Training to be a Hygienist
A Career as a Dental Hygienist
Salary: from £24,000 to £44,000 per year
Hygienist working hours: 8.30am and 5pm, with occasional evening and weekend duties. If you were based at a hospital, you could work shifts or be on call. Part-time hours and opportunities for self-employment are often available.
Typical entry requirements: You would need to do a course approved by the General Dental Council (GDC) such as the BSc in Oral Health Science (Hygiene and Therapy) (SCQF level 9/10).
Edinburgh University offers a four-year honours degree in Oral Health Sciences (Hygiene and Therapy).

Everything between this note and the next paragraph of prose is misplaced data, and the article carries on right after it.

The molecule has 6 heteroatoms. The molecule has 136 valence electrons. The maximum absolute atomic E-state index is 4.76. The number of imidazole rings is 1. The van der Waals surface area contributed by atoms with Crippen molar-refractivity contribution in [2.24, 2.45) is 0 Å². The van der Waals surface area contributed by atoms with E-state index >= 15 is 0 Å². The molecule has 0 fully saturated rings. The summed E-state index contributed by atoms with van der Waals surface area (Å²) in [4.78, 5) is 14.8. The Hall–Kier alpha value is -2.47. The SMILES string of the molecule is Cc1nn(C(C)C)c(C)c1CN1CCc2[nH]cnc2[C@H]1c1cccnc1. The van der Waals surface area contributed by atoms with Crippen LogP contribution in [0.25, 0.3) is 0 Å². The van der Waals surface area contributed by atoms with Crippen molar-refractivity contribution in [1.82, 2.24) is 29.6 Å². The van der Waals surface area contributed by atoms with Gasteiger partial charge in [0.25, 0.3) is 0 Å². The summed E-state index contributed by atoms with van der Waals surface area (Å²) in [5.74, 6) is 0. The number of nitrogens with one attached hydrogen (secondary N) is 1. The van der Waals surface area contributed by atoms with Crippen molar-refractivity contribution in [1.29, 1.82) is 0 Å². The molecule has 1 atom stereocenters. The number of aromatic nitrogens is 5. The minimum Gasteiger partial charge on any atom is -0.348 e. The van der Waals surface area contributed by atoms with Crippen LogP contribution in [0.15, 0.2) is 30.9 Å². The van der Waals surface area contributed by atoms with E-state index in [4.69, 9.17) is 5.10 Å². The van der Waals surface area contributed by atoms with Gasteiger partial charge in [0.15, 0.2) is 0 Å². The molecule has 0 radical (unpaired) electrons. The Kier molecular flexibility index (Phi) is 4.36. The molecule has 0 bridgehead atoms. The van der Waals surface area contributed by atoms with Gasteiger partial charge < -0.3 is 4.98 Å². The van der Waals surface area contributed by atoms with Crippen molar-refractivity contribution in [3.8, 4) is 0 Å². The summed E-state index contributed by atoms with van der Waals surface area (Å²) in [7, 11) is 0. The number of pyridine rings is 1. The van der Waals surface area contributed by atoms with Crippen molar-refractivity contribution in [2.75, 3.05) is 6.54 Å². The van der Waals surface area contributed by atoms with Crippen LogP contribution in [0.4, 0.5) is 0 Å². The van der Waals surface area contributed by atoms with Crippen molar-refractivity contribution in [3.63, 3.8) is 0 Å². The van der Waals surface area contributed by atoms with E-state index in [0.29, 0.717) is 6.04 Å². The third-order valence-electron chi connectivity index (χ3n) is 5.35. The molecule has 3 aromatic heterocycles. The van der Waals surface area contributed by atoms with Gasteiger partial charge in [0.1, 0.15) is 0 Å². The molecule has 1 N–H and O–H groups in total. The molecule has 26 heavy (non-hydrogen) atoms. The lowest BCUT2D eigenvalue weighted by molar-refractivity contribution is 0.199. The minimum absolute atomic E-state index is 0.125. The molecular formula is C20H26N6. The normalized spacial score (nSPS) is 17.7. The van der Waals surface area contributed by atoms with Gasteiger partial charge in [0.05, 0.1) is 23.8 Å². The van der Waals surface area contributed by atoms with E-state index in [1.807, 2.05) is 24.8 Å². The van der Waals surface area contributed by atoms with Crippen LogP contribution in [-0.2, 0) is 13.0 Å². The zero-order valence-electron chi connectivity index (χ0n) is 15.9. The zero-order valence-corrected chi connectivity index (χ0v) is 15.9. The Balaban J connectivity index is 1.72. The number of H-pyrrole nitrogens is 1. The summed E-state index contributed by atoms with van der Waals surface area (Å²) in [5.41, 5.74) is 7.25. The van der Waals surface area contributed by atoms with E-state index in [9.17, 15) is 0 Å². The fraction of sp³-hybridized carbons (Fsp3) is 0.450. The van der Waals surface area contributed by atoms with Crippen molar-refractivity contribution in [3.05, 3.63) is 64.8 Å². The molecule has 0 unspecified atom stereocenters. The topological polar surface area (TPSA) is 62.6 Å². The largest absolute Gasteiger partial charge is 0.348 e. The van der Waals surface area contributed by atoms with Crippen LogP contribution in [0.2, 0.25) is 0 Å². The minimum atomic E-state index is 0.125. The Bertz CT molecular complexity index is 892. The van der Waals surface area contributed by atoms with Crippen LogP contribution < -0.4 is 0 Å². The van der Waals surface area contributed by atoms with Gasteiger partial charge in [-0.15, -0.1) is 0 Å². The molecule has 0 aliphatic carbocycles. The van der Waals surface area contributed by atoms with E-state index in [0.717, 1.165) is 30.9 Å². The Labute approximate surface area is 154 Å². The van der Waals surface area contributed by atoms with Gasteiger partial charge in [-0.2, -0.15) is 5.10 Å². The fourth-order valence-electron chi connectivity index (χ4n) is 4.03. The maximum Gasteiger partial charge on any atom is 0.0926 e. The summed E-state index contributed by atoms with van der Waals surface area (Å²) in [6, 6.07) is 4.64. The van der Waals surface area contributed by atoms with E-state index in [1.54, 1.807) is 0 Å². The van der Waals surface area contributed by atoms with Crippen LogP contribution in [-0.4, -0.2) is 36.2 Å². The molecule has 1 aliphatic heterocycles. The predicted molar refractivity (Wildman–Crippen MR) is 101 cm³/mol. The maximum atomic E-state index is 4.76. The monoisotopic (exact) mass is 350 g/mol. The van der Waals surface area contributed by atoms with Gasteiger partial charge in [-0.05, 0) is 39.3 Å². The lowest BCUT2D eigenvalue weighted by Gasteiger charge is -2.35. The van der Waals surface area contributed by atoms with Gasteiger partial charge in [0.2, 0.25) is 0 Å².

To enter a Oral Health Science degree requires National 5 qualifications and a minimum of four Highers at B or above.
Edinburgh University offer the BSc Hons Oral Health Sciences. For entry you require four highers at BBBB including Biology. To enter the Edinburgh University course you would need to gain BBBB before the end of S5 or ABBB/BBBBB in S4-S6 with a minimum of three highers at B achieved in one go.
Attention to detail
Developing a plan
As can be seen above on teeth, Acid can cause substances to erode. Another example of this is the effects of Acid rain on buildings, lakes and trees.
The diagram below shows how Acid rain occurs:-
Sulphur Dioxide and Nitrogen Oxides are released from burning fossil fuels within power stations and vehicles.